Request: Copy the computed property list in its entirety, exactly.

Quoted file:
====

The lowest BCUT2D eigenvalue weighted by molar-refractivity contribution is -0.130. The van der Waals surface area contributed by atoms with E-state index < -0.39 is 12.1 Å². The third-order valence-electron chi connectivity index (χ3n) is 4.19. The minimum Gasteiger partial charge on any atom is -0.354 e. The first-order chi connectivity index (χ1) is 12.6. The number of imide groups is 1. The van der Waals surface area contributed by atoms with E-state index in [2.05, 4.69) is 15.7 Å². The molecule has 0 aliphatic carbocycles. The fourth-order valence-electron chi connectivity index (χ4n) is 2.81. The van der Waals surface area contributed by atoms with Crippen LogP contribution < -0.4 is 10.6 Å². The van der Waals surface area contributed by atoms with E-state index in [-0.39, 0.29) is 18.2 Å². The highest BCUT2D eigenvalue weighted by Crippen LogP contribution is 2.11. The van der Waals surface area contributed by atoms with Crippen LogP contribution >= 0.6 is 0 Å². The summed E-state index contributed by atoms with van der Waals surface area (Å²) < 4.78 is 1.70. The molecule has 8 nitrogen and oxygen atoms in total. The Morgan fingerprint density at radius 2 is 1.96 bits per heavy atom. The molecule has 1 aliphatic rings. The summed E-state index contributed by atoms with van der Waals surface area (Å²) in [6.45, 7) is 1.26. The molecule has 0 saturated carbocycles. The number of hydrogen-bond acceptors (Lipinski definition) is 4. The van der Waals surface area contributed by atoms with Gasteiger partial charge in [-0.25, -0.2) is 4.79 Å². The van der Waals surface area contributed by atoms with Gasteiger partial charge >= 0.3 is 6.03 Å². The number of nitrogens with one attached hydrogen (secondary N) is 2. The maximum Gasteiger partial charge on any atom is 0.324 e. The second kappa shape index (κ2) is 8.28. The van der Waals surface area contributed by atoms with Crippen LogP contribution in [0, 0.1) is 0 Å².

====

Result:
The lowest BCUT2D eigenvalue weighted by molar-refractivity contribution is -0.130. The van der Waals surface area contributed by atoms with E-state index < -0.39 is 12.1 Å². The third-order valence-electron chi connectivity index (χ3n) is 4.19. The minimum Gasteiger partial charge on any atom is -0.354 e. The first-order chi connectivity index (χ1) is 12.6. The number of imide groups is 1. The van der Waals surface area contributed by atoms with E-state index in [2.05, 4.69) is 15.7 Å². The molecule has 0 aliphatic carbocycles. The fourth-order valence-electron chi connectivity index (χ4n) is 2.81. The van der Waals surface area contributed by atoms with Crippen LogP contribution < -0.4 is 10.6 Å². The van der Waals surface area contributed by atoms with E-state index in [-0.39, 0.29) is 18.2 Å². The highest BCUT2D eigenvalue weighted by Crippen LogP contribution is 2.11. The van der Waals surface area contributed by atoms with Crippen LogP contribution >= 0.6 is 0 Å². The summed E-state index contributed by atoms with van der Waals surface area (Å²) < 4.78 is 1.70. The molecule has 8 nitrogen and oxygen atoms in total. The Morgan fingerprint density at radius 2 is 1.96 bits per heavy atom. The molecule has 1 aliphatic rings. The summed E-state index contributed by atoms with van der Waals surface area (Å²) in [6.45, 7) is 1.26. The molecule has 0 saturated carbocycles. The number of hydrogen-bond acceptors (Lipinski definition) is 4. The van der Waals surface area contributed by atoms with Gasteiger partial charge in [-0.25, -0.2) is 4.79 Å². The van der Waals surface area contributed by atoms with Gasteiger partial charge >= 0.3 is 6.03 Å². The number of nitrogens with one attached hydrogen (secondary N) is 2. The maximum Gasteiger partial charge on any atom is 0.324 e. The second kappa shape index (κ2) is 8.28. The van der Waals surface area contributed by atoms with Crippen LogP contribution in [0, 0.1) is 0 Å².